The market town of Wymondham lies 10 miles southwest of Norwich. For many years the town’s library was housed in a converted 12th-century chapel. In the early 2000s the council decided to build a new library of 1500 square metres – double the size of the previous building.
NPS Group spearheaded the project and we were appointed to calculate reverberation times and advise on acoustic finishes for the proposed library. The building is defined as an adult and community learning building, therefore it was not subject to Part E of the Building Regulations. To maintain high acoustic standards, we used the criteria set out in Building Bulletin 93 as the basis for assessing room acoustics.
The imaginative architectural design is made up of a series of fan segments. These radiate from a circular rotunda at one corner of the library. The main ceiling structure was built from Glulam and steel beams.
Because of the unusual shape of the building, we created a CATT-Acoustic computer model to evaluate and develop the best acoustic treatments. This allowed the client to examine different options quickly and easily, reducing costs. The results were more accurate and comprehensive than statistical calculations alone. This is because the model took account of the location of different materials and allowed us to examine effects such as focussing and flutter echoes, which were of particular concern in the rotunda.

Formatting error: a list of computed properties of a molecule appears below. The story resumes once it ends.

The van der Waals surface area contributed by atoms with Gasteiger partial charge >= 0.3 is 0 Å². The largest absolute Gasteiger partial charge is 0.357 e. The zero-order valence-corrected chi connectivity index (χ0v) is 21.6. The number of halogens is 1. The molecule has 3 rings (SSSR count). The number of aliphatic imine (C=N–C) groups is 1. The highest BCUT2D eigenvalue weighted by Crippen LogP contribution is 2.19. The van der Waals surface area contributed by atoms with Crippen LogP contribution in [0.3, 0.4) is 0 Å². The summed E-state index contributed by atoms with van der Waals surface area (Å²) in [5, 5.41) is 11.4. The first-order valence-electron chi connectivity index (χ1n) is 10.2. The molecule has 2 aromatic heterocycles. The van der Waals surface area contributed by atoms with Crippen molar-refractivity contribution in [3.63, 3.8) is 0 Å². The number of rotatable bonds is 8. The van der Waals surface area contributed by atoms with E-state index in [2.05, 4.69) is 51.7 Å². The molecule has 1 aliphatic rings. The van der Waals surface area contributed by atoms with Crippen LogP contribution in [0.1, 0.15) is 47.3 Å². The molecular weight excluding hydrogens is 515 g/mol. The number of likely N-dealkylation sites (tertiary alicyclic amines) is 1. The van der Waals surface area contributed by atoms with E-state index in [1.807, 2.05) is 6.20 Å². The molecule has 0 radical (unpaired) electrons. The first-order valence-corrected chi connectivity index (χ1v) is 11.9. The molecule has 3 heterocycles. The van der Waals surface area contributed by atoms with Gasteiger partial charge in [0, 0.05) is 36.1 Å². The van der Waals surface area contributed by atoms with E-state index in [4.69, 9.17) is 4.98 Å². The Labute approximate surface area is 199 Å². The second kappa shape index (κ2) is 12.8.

The new library houses 5000 more books than its predecessor. Within months of opening, library visits had increased by 73% and new library memberships soared by 12 times.
In 2008 Wymondham Library won the Institute of Structural Engineers (East Anglia) award for structural excellence.
Upon completion of the project, John Gretton – council member for cultural services – said: “I am completely bowled over by the new library. Not only is it a very impressive building that adds to the character of the town but it has clearly been designed to be welcoming, comfortable and convenient.”
Client : NPS Group
Architect : NPS Group
Contractor: Morgan Ashurst
Project value: £1.9 million
Photo credits: AJA